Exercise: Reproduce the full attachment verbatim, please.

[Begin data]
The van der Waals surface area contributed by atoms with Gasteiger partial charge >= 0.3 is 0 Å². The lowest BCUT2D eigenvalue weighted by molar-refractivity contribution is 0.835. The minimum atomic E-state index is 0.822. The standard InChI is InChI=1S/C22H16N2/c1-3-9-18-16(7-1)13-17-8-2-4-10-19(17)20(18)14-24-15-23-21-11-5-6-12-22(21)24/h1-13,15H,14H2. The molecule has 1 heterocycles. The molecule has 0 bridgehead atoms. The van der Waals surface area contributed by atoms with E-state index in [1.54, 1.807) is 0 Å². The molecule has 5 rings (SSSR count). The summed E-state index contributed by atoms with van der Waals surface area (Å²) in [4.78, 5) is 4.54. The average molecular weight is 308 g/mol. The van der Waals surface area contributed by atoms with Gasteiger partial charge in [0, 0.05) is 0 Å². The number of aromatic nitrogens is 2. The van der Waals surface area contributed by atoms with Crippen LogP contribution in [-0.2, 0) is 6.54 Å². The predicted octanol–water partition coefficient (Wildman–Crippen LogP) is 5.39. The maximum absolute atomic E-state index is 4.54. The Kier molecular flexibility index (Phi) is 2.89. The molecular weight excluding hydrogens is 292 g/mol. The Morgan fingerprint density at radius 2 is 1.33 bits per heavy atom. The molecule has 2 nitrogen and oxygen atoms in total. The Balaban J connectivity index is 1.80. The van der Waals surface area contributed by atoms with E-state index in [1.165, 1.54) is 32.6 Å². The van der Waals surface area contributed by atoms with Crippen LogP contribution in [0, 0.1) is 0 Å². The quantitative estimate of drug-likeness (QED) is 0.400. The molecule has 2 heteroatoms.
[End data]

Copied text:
The van der Waals surface area contributed by atoms with Gasteiger partial charge >= 0.3 is 0 Å². The lowest BCUT2D eigenvalue weighted by molar-refractivity contribution is 0.835. The minimum atomic E-state index is 0.822. The standard InChI is InChI=1S/C22H16N2/c1-3-9-18-16(7-1)13-17-8-2-4-10-19(17)20(18)14-24-15-23-21-11-5-6-12-22(21)24/h1-13,15H,14H2. The molecule has 1 heterocycles. The molecule has 0 bridgehead atoms. The van der Waals surface area contributed by atoms with E-state index in [1.54, 1.807) is 0 Å². The molecule has 5 rings (SSSR count). The summed E-state index contributed by atoms with van der Waals surface area (Å²) in [4.78, 5) is 4.54. The average molecular weight is 308 g/mol. The van der Waals surface area contributed by atoms with Gasteiger partial charge in [0, 0.05) is 0 Å². The number of aromatic nitrogens is 2. The van der Waals surface area contributed by atoms with Crippen LogP contribution in [-0.2, 0) is 6.54 Å². The predicted octanol–water partition coefficient (Wildman–Crippen LogP) is 5.39. The maximum absolute atomic E-state index is 4.54. The Kier molecular flexibility index (Phi) is 2.89. The molecular weight excluding hydrogens is 292 g/mol. The Morgan fingerprint density at radius 2 is 1.33 bits per heavy atom. The molecule has 2 nitrogen and oxygen atoms in total. The Balaban J connectivity index is 1.80. The van der Waals surface area contributed by atoms with E-state index in [1.165, 1.54) is 32.6 Å². The van der Waals surface area contributed by atoms with Crippen LogP contribution in [0, 0.1) is 0 Å². The quantitative estimate of drug-likeness (QED) is 0.400. The molecule has 2 heteroatoms.